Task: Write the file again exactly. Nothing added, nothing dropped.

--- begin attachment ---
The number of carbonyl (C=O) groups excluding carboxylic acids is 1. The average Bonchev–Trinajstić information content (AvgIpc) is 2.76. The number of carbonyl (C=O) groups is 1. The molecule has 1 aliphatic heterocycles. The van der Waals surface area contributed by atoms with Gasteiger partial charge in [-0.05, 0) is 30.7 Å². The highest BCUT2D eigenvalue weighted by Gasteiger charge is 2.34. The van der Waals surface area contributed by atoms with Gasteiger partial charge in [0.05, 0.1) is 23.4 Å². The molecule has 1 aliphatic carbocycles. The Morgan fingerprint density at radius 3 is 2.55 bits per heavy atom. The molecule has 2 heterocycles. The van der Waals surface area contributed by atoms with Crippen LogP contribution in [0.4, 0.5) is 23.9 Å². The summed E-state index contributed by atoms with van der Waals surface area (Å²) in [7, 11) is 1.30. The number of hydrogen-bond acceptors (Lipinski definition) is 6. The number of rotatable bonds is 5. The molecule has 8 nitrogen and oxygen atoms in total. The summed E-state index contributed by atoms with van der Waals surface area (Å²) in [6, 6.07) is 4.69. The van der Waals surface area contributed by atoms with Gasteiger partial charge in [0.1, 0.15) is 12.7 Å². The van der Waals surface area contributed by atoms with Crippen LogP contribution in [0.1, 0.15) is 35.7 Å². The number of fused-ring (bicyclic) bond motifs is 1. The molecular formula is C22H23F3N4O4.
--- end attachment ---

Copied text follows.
The number of carbonyl (C=O) groups excluding carboxylic acids is 1. The average Bonchev–Trinajstić information content (AvgIpc) is 2.76. The number of carbonyl (C=O) groups is 1. The molecule has 1 aliphatic heterocycles. The van der Waals surface area contributed by atoms with Gasteiger partial charge in [-0.05, 0) is 30.7 Å². The highest BCUT2D eigenvalue weighted by Gasteiger charge is 2.34. The van der Waals surface area contributed by atoms with Gasteiger partial charge in [0.05, 0.1) is 23.4 Å². The molecule has 1 aliphatic carbocycles. The Morgan fingerprint density at radius 3 is 2.55 bits per heavy atom. The molecule has 2 heterocycles. The van der Waals surface area contributed by atoms with Crippen LogP contribution in [0.4, 0.5) is 23.9 Å². The summed E-state index contributed by atoms with van der Waals surface area (Å²) in [7, 11) is 1.30. The number of hydrogen-bond acceptors (Lipinski definition) is 6. The number of rotatable bonds is 5. The molecule has 8 nitrogen and oxygen atoms in total. The summed E-state index contributed by atoms with van der Waals surface area (Å²) in [6, 6.07) is 4.69. The van der Waals surface area contributed by atoms with Gasteiger partial charge in [0.1, 0.15) is 12.7 Å². The van der Waals surface area contributed by atoms with Crippen LogP contribution in [0.1, 0.15) is 35.7 Å². The number of fused-ring (bicyclic) bond motifs is 1. The molecular formula is C22H23F3N4O4.